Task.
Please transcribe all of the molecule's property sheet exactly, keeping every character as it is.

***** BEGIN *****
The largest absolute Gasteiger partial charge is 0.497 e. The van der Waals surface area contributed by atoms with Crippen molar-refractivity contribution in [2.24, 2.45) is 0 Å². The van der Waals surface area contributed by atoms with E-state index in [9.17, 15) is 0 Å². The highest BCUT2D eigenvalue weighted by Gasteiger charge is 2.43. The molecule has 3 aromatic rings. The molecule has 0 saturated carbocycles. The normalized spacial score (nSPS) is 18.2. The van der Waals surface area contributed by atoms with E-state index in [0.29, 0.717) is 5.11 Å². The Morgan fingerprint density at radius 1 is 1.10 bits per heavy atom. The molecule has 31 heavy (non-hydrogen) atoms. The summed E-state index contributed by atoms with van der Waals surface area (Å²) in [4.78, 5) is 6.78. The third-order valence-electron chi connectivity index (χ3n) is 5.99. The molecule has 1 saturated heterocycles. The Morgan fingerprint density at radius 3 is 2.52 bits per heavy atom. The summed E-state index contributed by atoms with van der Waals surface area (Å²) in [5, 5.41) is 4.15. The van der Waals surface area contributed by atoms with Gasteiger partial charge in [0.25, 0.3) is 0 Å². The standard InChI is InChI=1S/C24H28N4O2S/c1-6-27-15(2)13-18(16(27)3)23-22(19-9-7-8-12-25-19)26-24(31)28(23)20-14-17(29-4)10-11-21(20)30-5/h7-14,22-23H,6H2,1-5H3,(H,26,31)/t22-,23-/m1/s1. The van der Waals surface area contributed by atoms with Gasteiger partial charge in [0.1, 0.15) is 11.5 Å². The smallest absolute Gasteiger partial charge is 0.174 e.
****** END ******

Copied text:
The largest absolute Gasteiger partial charge is 0.497 e. The van der Waals surface area contributed by atoms with Crippen molar-refractivity contribution in [2.24, 2.45) is 0 Å². The van der Waals surface area contributed by atoms with E-state index in [9.17, 15) is 0 Å². The highest BCUT2D eigenvalue weighted by Gasteiger charge is 2.43. The molecule has 3 aromatic rings. The molecule has 0 saturated carbocycles. The normalized spacial score (nSPS) is 18.2. The van der Waals surface area contributed by atoms with E-state index in [0.29, 0.717) is 5.11 Å². The Morgan fingerprint density at radius 1 is 1.10 bits per heavy atom. The molecule has 31 heavy (non-hydrogen) atoms. The summed E-state index contributed by atoms with van der Waals surface area (Å²) in [4.78, 5) is 6.78. The third-order valence-electron chi connectivity index (χ3n) is 5.99. The molecule has 1 saturated heterocycles. The Morgan fingerprint density at radius 3 is 2.52 bits per heavy atom. The summed E-state index contributed by atoms with van der Waals surface area (Å²) in [5, 5.41) is 4.15. The van der Waals surface area contributed by atoms with Gasteiger partial charge in [0.25, 0.3) is 0 Å². The standard InChI is InChI=1S/C24H28N4O2S/c1-6-27-15(2)13-18(16(27)3)23-22(19-9-7-8-12-25-19)26-24(31)28(23)20-14-17(29-4)10-11-21(20)30-5/h7-14,22-23H,6H2,1-5H3,(H,26,31)/t22-,23-/m1/s1. The van der Waals surface area contributed by atoms with Gasteiger partial charge in [0.1, 0.15) is 11.5 Å². The smallest absolute Gasteiger partial charge is 0.174 e.